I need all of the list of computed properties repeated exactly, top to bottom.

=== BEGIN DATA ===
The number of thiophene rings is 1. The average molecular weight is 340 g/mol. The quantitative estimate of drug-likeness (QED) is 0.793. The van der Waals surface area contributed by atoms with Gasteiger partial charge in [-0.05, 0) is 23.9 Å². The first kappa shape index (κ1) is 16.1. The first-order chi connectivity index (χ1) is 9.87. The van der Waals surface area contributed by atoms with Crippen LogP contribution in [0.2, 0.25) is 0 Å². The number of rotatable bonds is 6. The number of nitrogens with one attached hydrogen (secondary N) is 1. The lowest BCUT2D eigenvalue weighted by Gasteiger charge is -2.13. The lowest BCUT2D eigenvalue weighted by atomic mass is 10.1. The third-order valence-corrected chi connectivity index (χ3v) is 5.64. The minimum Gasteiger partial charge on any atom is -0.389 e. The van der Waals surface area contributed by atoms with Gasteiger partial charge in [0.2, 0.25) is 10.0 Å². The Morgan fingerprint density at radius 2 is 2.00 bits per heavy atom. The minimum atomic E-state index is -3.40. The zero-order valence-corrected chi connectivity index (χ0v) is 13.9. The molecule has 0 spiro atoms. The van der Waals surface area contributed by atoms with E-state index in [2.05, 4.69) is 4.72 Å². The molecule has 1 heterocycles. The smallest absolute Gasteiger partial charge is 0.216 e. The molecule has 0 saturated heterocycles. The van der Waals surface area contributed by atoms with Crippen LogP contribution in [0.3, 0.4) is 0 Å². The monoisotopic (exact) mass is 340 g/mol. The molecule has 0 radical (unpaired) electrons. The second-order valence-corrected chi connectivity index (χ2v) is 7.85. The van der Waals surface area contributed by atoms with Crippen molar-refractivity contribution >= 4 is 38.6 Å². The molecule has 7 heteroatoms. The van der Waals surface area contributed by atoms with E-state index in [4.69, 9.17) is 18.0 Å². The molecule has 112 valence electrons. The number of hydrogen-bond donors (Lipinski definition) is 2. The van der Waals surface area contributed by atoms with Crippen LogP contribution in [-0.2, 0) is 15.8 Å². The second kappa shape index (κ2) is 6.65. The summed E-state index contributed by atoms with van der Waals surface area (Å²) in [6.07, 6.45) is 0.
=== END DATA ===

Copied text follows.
The number of thiophene rings is 1. The average molecular weight is 340 g/mol. The quantitative estimate of drug-likeness (QED) is 0.793. The van der Waals surface area contributed by atoms with Gasteiger partial charge in [-0.05, 0) is 23.9 Å². The first kappa shape index (κ1) is 16.1. The first-order chi connectivity index (χ1) is 9.87. The van der Waals surface area contributed by atoms with Crippen LogP contribution in [0.2, 0.25) is 0 Å². The number of rotatable bonds is 6. The number of nitrogens with one attached hydrogen (secondary N) is 1. The lowest BCUT2D eigenvalue weighted by Gasteiger charge is -2.13. The lowest BCUT2D eigenvalue weighted by atomic mass is 10.1. The third-order valence-corrected chi connectivity index (χ3v) is 5.64. The minimum Gasteiger partial charge on any atom is -0.389 e. The van der Waals surface area contributed by atoms with Gasteiger partial charge in [0.2, 0.25) is 10.0 Å². The Morgan fingerprint density at radius 2 is 2.00 bits per heavy atom. The minimum atomic E-state index is -3.40. The zero-order valence-corrected chi connectivity index (χ0v) is 13.9. The molecule has 0 spiro atoms. The van der Waals surface area contributed by atoms with E-state index in [2.05, 4.69) is 4.72 Å². The molecule has 1 heterocycles. The smallest absolute Gasteiger partial charge is 0.216 e. The molecule has 0 saturated heterocycles. The van der Waals surface area contributed by atoms with Crippen LogP contribution in [0.3, 0.4) is 0 Å². The monoisotopic (exact) mass is 340 g/mol. The molecule has 0 radical (unpaired) electrons. The second-order valence-corrected chi connectivity index (χ2v) is 7.85. The van der Waals surface area contributed by atoms with Crippen molar-refractivity contribution >= 4 is 38.6 Å². The molecule has 7 heteroatoms. The van der Waals surface area contributed by atoms with E-state index in [4.69, 9.17) is 18.0 Å². The molecule has 112 valence electrons. The number of hydrogen-bond donors (Lipinski definition) is 2. The van der Waals surface area contributed by atoms with Crippen LogP contribution in [-0.2, 0) is 15.8 Å². The second kappa shape index (κ2) is 6.65. The summed E-state index contributed by atoms with van der Waals surface area (Å²) in [6.07, 6.45) is 0.